The writers chose books for various reasons, including how real the book felt.

He who controls the past controls the future. He who controls the present controls the past.

For me, the scariest book I ever read is Nineteen Eighty-Four. It’s dystopian, not horror, but the way they changed the newspapers after publication? Yeah. Not taking it back, not apologizing for a print error, but changing it altogether.

That kind of thing wasn’t possible when it was written, it wasn’t possible in 1984, but it is possible now. And that’s scary.

I love ebooks and reading online in general, but that kind of thing is possible and it scares me. It really does.

National Novel Writing Month and National Blog Posting Month

NaBloPoMo_November

Nationalnanowrimo-logo Novel Writing Month and National Blog Posting Month start today. 

I’m not doing NaNoWriMo. The current WiP doesn’t have another 50,000 words in it. I’m still slightly stuck, so the word count isn’t moving very fast. And I really don’t want to start something new.

If I were on schedule, I could have and it would have been so much fun! (I actually have ideas for several novel -length ideas!) But I’m not so . . . No.

But I thought maybe I could do National Blog Posting Month. You have to post something each day of the month. The closest I’ve come to that is the A-Z Challenge, where you post every day but the weekends. Me, I barely managed it this year. I used the weekends to write some of the week’s posts.

I’ve been blogging for 4 years how and I’ve never managed to blog everyday for a month, weekends and all. I may, however, have gone for a whole month without blogging.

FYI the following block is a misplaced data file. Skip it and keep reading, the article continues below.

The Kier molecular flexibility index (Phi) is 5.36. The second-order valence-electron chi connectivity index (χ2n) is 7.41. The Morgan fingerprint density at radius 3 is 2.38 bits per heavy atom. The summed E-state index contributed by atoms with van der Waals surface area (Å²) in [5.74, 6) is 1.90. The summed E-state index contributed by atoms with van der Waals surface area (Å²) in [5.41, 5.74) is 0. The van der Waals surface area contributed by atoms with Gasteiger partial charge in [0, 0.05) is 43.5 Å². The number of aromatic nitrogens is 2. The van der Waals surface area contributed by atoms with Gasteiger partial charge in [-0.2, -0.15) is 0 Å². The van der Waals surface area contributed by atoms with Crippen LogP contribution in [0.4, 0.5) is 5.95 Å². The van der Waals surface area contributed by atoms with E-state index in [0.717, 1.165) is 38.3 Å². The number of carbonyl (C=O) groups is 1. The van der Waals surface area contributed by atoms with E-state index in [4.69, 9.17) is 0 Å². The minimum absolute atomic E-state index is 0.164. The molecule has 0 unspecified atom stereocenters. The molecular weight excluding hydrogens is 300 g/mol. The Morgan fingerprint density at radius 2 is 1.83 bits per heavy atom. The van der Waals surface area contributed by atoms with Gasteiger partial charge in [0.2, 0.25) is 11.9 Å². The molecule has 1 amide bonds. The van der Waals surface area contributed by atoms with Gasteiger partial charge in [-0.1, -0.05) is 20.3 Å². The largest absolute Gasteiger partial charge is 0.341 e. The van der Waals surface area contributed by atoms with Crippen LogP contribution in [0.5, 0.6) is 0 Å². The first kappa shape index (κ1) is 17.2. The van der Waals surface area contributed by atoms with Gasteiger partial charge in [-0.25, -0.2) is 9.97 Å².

So I’m not really very confident about my ability to do so now. But I suppose it will be an interesting challenge.

Sunday Stealing Meme

I’ve discovered a new meme: Sunday Stealing! http://sundaystealing.blogspot.com does this meme.

I don’t know how often I will do this meme, but today’s topic is about books so I did it!!!

You answer these questions. I copied and pasted the list.

1. Favorite childhood book?

Charlotte’s Web by  E.B. White

2. What are you reading right now? 

I want to start The Rook by Daniel O’Malley, but still have to get the book.

3. What books do you have on request at the library?

LOL I’ll probably request The Rook by Daniel O’Malley!

4. Bad book habit?

Um . . . reading the ending first.

5. What do you currently have checked out at the library?

Nothing!!!

6. Do you have an e-reader? 

Yes, a Nook simple touch. I love it.

7. Do you prefer to read one book at a time, or several at once? 

Several, that way way I always got something.

8. Have your reading habits changed since starting a blog?

Not a lot, not.

9. Least favourite book you read this year (so far)? 

This is a hard one. There have been hardly any bad ones this year. I have no idea.

10. Favorite book you’ve read this year?

Hands down, Ancillary Justice by  Ann Leckie is the best thing I’ve read all year.

11. How often do you read out of your comfort zone? 

Not very. Maybe once a quarter.

12. What is your reading comfort zone? 

Reading in the genres of fantasy, sci-fi, romance, mystery.

13. Can you read on the bus? 

No.

14. Favorite place to read? 

Bed!!!

15. What is your policy on book lending? 

I’ve got no issues with it.

16. Do you ever dog-ear books? 

Sometimes, but only if I know I will never, ever sell it.

17. Do you ever write in the margins of your books?

Rarely and only if I know I will never, ever sell it.

18. Not even with text books? 

I usually sell text books, so no.

19. A book you didn’t expect to like but did? 

The last book like that was Drown by Junot Diaz.

20. What makes you love a book?

Good world building and characters and plot. Decent writing.